Talking About ((YouTube)) Foreclosure of A Dream

It’s funny… towards the end of the video (below) they play an old news clip that talks about the S&L crisis. 

Washington has been spreading taxpayers wealth around in Iraq & the Middle East at breakneck speed.  We’re mortgaged to the hilt… and told to “stop whining” about it.  We taxpayers recently wrote a $700 Billion Dollar check and (if i’m not mistaking) that is spreading the wealth.  We’re going to need three more America’s to pay back what we owe China.  Will the national debt ever be repaid?  Will the SPP & Amero crush the US dollar?  If so, when do you think we’ll hear about it? 

((at 4:35 on the video)) “Taxpayers are up in arms with the proposed bailout of Lincoln Savings and Loan. The failure of the institution resulted in a $2.6 Billion Dollar Loss all left in the lap of the American people”.  Lincoln Savings and Loan collapsed in 1989, at a cost of over $3 billion to the federal government. Some 23,000 Lincoln bondholders were defrauded and many elderly investors lost their life savings.

Ain’t that some s***… sound familiar?  The sad part is that these guys (Keating, Milken, et al) targeted seniors with their toxic poison.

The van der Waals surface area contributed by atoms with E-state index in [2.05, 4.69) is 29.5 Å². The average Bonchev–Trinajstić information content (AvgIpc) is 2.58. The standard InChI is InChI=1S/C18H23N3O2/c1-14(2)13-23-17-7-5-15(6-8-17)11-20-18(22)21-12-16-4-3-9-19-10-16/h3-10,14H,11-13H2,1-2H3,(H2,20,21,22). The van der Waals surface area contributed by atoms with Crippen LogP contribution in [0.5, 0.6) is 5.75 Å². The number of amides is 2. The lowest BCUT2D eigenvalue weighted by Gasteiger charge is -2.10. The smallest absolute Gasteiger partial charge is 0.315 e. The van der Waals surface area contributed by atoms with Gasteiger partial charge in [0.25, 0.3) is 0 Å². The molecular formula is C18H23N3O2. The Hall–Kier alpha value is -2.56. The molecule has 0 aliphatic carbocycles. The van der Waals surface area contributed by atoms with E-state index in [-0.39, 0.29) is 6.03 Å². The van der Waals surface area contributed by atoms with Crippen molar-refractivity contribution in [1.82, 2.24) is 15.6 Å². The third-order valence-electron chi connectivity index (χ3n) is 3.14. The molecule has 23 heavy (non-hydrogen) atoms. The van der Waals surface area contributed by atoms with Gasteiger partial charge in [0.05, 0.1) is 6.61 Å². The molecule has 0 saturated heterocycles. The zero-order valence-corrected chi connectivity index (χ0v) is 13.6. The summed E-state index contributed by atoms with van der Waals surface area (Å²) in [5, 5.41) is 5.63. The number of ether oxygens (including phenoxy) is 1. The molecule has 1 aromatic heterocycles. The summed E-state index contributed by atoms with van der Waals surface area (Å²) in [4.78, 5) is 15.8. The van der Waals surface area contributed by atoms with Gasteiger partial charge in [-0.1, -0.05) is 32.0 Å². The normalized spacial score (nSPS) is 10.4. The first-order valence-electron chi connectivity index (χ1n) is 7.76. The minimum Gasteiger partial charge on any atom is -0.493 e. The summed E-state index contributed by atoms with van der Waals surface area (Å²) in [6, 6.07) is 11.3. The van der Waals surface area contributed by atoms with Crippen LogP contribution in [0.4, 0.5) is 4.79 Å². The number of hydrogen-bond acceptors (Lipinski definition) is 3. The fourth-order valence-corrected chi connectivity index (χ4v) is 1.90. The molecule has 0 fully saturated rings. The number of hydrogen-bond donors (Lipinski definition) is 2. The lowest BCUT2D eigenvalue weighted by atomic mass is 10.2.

Quote:  “If the American people ever allow private banks to control the issue of their money, first by inflation and then by deflation, the banks and corporations that will grow up around them (around the banks), will deprive the people of their property until their children will wake up homeless on the continent their fathers conquered.”  – Thomas Jefferson

YouTube – Megadeth – Foreclosure of A Dream


2 thoughts on “Talking About ((YouTube)) Foreclosure of A Dream

  1. The savings and loan crisis of the 1980s and 1990s (commonly referred to as the S&L crisis) was the failure of 747 savings and loan associations (S&Ls) in the United States. The ultimate cost of the crisis is estimated to have totaled around $160.1
    billion, about $124.6 billion of which was directly paid for by the
    U.S. government—that is, the U.S. taxpayer, either directly or through
    charges on their savings and loan accounts[1]—which contributed to the large budget deficits of the early 1990s.
    The concomitant slowdown in the finance industry and the real estate
    market may have been a contributing cause of the 1990–1991 economic recession.
    Between 1986 and 1991, the number of new homes constructed per year
    dropped from 1.8 million to 1 million, the lowest rate since World War II. [2]

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